The submitted rates are then ranked and the average rate is taken from the middle two quartiles

10 major currencies

15 borrowing periods (overnight to 1 year)

#### Types of Interest Rate

1) Deterministic

2) Stochastic - Processes where one state does not fully determine its next state (there is some randomness)

Financial models use stochastic models to value options on stock prices, bond prices and on interest rates (see Markov models)

Discount Rate/Lombard Rate

This is the rate at which the bank will discount eligible bills of exchange (i.e. top quality bills) for other banks. The maturity of these bills must not exceed 3 months. As this rate is below other rates there is a quota for each bank or life would be too easy. If we could discount a bill at 9.5% and then finance ourslevs at 8 3/4% at the central bank we would soon make lots of money.

Interest Rates - The terms "bid rate" and "offer rate" are usually met in securities markets.

The offer is always higher than the bid and the difference is called the "spread" (typically quite small)

When it comes to wholesale money, the banks deposit rate is called the "bid rate" and their lending rate is called the "offer rate"

The interbank lending rates in London are therefore

In Paris we have PIBOR, Frankfurt FIBOR etc

In the US the interbank rate is called the "Federal Funds Rate"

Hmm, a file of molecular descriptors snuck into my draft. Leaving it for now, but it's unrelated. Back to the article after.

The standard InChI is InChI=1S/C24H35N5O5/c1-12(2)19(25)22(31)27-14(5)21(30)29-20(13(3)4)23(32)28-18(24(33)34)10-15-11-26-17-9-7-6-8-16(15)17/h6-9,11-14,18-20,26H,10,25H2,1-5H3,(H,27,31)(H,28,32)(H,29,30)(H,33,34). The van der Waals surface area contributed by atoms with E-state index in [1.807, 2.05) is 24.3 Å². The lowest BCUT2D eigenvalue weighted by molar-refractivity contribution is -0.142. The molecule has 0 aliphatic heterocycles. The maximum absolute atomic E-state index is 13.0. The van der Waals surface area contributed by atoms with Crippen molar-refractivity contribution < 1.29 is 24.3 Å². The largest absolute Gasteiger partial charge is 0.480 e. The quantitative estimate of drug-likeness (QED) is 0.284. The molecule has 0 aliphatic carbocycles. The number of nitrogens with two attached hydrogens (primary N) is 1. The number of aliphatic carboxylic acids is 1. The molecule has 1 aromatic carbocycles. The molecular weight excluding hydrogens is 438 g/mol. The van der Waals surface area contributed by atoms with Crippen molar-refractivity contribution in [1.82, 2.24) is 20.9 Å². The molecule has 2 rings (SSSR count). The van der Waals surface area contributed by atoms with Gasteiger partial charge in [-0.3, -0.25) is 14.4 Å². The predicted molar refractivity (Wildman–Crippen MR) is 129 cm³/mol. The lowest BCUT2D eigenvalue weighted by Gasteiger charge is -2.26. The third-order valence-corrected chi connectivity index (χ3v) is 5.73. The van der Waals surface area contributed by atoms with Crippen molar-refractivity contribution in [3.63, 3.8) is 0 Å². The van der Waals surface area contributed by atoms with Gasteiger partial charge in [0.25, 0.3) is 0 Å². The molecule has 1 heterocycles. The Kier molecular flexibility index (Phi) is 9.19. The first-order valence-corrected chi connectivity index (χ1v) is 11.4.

Interest rates vary with time and so the interbank rates for 1 month, 3 months, 6 months and 12 months will probably all be different.

What is the Sterling LIBOR rate today ?

Thery will always be referring to the 3 month rate

The interbank market in London deals in all currencies and the wholesale rates offered by different banks could be different.

If we say Sterling LIBOR is 10 1/16 % we mean the average of all the major banks in the market.

Lending rates are typically quoted as LIBOR + or - ? basis points

LIBOR obv flucuates during the day.

LIBOR rate used is usually quoted as the average of the LIBOR rates given by the nominated banks at 11:00am on that day.

Pre-Crisis

Interest rates derivatives are priced using a single curve (LIBOR curve or Swap Curve)

This curve was used to project Forward LIBORs of all tenors and obtain discount rates

You also use this curve for discounting

Overnight Index Swap (OIS) rates could be projected using this curve

Swaps were simple to value using this curve

Crisis (2007)

There was a significant divergence of the different Libor tenors

The cross currency basis also diverged

Banks CDS spreads increased dramatically

Post Crisis

Collaterised trades should be discounted at OIS (which is less than LIBOR)

Uncollaterised trades should be discounted at Banks Unsecured Funding Rate (which is greater than LIBOR)

LIBORs of different tenors cannot be projected off the same curve

Rolling a 3 month deposit is not the same as a 6 month deposit

Need to have separate curves for (OIS, LIBOR of all tenors, Unsecured Funding, etc)

#### EURIBOR

Published for a range of maturities for the EUR interest rate